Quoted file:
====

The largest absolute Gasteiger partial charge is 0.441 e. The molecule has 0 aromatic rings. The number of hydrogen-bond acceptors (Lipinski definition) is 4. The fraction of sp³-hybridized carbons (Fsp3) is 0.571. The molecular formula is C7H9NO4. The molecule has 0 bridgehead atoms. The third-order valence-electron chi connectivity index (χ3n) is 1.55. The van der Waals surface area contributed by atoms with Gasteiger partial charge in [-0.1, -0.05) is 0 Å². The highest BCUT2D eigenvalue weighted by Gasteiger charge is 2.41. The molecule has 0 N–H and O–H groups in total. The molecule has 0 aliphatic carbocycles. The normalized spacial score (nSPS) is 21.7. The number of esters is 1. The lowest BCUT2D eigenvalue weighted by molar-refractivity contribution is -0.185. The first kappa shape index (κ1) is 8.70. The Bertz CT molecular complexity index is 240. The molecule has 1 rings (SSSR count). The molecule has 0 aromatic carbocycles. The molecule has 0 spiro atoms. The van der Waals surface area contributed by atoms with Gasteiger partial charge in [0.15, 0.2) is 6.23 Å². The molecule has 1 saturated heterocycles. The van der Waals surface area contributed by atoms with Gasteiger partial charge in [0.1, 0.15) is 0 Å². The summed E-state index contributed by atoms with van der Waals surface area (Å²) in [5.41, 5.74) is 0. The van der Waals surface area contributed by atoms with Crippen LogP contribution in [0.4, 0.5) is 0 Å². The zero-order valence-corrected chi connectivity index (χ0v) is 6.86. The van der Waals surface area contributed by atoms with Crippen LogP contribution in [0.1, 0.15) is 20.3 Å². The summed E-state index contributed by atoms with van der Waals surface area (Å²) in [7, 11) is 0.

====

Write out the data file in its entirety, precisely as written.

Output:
The largest absolute Gasteiger partial charge is 0.441 e. The molecule has 0 aromatic rings. The number of hydrogen-bond acceptors (Lipinski definition) is 4. The fraction of sp³-hybridized carbons (Fsp3) is 0.571. The molecular formula is C7H9NO4. The molecule has 0 bridgehead atoms. The third-order valence-electron chi connectivity index (χ3n) is 1.55. The van der Waals surface area contributed by atoms with Gasteiger partial charge in [-0.1, -0.05) is 0 Å². The highest BCUT2D eigenvalue weighted by Gasteiger charge is 2.41. The molecule has 0 N–H and O–H groups in total. The molecule has 0 aliphatic carbocycles. The normalized spacial score (nSPS) is 21.7. The number of esters is 1. The lowest BCUT2D eigenvalue weighted by molar-refractivity contribution is -0.185. The first kappa shape index (κ1) is 8.70. The Bertz CT molecular complexity index is 240. The molecule has 1 rings (SSSR count). The molecule has 0 aromatic carbocycles. The molecule has 0 spiro atoms. The van der Waals surface area contributed by atoms with Gasteiger partial charge in [0.15, 0.2) is 6.23 Å². The molecule has 1 saturated heterocycles. The van der Waals surface area contributed by atoms with Gasteiger partial charge in [0.1, 0.15) is 0 Å². The summed E-state index contributed by atoms with van der Waals surface area (Å²) in [5.41, 5.74) is 0. The van der Waals surface area contributed by atoms with Crippen LogP contribution in [0.4, 0.5) is 0 Å². The zero-order valence-corrected chi connectivity index (χ0v) is 6.86. The van der Waals surface area contributed by atoms with Crippen LogP contribution in [0.1, 0.15) is 20.3 Å². The summed E-state index contributed by atoms with van der Waals surface area (Å²) in [7, 11) is 0.